Well, that didn't last long.
Six Flags Magic Mountain will relinquish sole ownership of the coveted title of "Roller Coaster Capital of the World" later this year when the Valencia, Calif., amusement park removes one of its record-setting 18 coasters.
Magic Mountain boasted of nabbing the coaster title when the Green Lantern: First Flight spinning coaster officially opened in July. The removal of Deja Vu will move Magic Mountain back into a statistical tie with Cedar Point in Ohio, which also has 17 coasters.
> Coaster showdown: Cedar Point vs. Magic Mountain
Deja Vu is expected to close in October, meaning Magic Mountain will have held the uncontested coaster crown for a mere four months.
Built in 2001, the Vekoma boomerang-style Deja Vu coaster with suspended cars features a 102-foot-tall loop and a 110-foot-tall cobra roll, with riders traveling along the 1,200-foot-long track twice, once forward and once backward, according to Roller Coaster Database.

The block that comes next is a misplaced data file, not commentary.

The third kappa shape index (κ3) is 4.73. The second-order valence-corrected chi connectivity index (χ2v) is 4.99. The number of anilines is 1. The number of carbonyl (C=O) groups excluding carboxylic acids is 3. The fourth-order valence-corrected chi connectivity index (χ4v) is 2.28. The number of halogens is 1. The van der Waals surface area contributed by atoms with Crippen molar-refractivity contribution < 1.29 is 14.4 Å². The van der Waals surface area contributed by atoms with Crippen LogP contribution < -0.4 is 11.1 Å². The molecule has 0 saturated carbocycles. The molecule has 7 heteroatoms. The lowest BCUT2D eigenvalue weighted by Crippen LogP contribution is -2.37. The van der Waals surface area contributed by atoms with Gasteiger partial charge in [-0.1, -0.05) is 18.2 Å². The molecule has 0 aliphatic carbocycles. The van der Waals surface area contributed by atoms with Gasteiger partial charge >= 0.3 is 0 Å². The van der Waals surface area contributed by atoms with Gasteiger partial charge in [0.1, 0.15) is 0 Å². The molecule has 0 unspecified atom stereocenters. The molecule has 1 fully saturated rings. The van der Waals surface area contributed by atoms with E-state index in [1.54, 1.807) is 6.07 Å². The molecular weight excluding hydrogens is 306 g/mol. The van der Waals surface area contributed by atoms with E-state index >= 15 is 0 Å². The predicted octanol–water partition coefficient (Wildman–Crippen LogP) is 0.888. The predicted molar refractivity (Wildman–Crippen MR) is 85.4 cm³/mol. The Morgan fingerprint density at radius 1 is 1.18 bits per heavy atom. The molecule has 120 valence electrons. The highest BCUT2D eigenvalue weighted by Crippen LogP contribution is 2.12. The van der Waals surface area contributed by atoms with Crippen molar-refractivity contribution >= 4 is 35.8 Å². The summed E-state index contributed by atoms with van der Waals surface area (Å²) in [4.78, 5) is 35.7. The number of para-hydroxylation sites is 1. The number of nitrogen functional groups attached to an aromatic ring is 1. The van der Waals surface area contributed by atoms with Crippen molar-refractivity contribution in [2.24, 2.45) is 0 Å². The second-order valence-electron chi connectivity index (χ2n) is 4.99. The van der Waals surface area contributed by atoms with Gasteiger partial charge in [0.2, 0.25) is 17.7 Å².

Prone to down time and rough rides, Deja Vu is one of my least favorite coasters at the park and will not be missed. Similar versions of the outdated ride have been disappearing from bigger parks around the world, finding new homes and extended lives at smaller parks.
Deja Vu is expected to be relocated to Six Flags New England, with an official announcement anticipated in early September. The local planning board recently approved plans for a giant inverted boomerang coaster at the Massachusetts amusement park.
Deja Vu will replace the Shipwreck Falls shoot the chutes water ride at Six Flags New England. The park has no plans to remove Flashback.
Deja Vu is expected to open with a new name at Six Flags New England in summer 2012. Expect to see Six Flags relocate more old rides to new parks within the amusement chain for 2012.Copyright © 2015, Los Angeles Times